Uncommon to rare birds seen at Baseline and Meridian Wildlife Area have included Caspian Tern, Cave Swallow, Broad-billed Hummingbird (summering individual which was later accompanied by a juvenile bird, likely breeding), and a large flock of Lawrence's Goldfinches.
Birding Tip: Birding here at the Baseline and Meridian Wildlife Area may be productive in all seasons. Often, anytime of the day may be productive here when the weather is nice. In summer, come as early as possible before the miserable heat sets in. Once parking at the area, there is an old washed out paved road that runs through the middle of the area. This paved road is almost the "central spot" to walk down where everything else is accessed from on both sides of the road. Once one just passes the entrance gate by the parking area, there is a bank to the left (west) that has a lower trail along the edge that overlooks the river. By following this trail, it gives excellent riverside views, as there are extensive reeds on both sides of the river. This path gives birders an excellent chance at seeing the Clapper Rails, who seem to favor this stretch. Once reaching the bridge, continue west along the river as excellent riparian habitat is downstream. From the turnoff to the trail on the bank, if one turns right (east), another trail may be followed that passes through mesquite desert habitat on a mountainside to provide some of the strictly desert species to the birding outing. Once back on the paved road, various trails and small walk offs can be accessed by continuing north. This goes by a lake-like part of the river that is very open, but is surprisingly not a good place to see waterfowl. Once continuing north past the river one will find the trailhead to this wildlife area, which goes to the west. This takes you under the Avondale Road bridge, which is VERY long and provides excellent birding and habitat for the birds. Owls and Cliff Swallows utilize the bridge commonly. Birding around the bridge and continuing west along the trail results in other good birding opportunities.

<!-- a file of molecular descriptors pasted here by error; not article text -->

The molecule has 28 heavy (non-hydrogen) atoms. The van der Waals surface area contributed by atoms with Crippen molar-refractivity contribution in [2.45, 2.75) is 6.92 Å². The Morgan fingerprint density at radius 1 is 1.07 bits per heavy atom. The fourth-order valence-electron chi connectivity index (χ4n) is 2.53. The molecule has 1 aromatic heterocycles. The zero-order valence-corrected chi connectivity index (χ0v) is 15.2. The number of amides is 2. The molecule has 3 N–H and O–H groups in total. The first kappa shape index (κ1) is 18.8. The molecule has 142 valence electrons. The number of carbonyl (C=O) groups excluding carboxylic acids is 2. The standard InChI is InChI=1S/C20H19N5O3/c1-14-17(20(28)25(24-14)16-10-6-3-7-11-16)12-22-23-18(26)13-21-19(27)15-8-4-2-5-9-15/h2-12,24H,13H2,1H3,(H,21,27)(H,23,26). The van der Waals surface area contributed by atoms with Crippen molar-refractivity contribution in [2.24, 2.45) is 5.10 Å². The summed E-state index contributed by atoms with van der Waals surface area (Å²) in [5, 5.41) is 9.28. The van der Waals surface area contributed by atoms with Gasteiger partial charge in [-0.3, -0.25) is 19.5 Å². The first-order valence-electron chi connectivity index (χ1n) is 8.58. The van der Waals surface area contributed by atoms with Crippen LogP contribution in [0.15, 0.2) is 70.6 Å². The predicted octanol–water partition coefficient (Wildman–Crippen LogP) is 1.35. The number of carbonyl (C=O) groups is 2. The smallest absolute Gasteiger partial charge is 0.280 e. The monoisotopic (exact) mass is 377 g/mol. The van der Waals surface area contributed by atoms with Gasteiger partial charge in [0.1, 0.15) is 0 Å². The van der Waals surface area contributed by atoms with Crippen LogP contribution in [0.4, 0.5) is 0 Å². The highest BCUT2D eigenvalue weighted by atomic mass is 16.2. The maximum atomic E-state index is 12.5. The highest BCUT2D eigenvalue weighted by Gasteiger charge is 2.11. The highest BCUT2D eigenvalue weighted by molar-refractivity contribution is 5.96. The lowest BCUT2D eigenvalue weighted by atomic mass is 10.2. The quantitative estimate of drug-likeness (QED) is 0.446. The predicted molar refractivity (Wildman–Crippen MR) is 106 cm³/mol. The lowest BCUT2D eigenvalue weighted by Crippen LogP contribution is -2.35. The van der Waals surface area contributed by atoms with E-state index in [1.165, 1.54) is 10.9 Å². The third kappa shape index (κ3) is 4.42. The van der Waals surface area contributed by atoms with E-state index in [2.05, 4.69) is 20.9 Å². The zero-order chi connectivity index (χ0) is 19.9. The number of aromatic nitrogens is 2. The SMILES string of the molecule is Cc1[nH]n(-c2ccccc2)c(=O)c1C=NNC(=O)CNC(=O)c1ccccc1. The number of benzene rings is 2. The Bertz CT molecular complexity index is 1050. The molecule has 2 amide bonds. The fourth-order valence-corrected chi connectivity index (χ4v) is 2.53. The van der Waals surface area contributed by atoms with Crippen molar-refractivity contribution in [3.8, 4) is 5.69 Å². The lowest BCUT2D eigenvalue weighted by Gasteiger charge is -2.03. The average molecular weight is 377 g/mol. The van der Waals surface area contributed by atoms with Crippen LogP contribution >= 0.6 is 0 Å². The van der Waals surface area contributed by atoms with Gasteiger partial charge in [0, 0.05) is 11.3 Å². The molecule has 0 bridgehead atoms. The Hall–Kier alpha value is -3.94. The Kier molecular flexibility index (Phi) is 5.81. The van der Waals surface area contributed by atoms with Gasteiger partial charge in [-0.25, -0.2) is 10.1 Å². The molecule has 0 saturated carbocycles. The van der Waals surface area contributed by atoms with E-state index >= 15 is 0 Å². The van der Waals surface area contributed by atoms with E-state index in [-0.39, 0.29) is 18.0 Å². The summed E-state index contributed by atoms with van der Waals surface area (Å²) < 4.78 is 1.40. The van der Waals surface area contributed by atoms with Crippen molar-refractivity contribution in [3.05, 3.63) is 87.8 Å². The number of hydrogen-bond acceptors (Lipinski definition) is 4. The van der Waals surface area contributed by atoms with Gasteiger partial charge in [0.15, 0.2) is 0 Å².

Directions: The Baseline and Meridian Wildlife Area can be accessed a few different ways. One is to take the 115th Avenue exit at the I-10 freeway, and head south for just over five miles to the Baseline and Meridian Wildlife Area. Once crossing the big bridge after reaching the 115th and Southern intersection, park south of the bridge on the east side of the road. This is also the entrance road to the PIR Racetrack. See the maps under the "Pages" section on this page for better overview as well as an alternative route.
Baseline and Meridian Wildlife Area Maps
Baseline and Meridian Wildlife Area eBird Data
Scenes and Sights from the Baseline and Meridian Wildlife Area:
Old paved road (below)
Birdlife of Baseline and Meridian Wildlife Area:
Great Horned Owl
Broad-billed Hummingbird (rarity)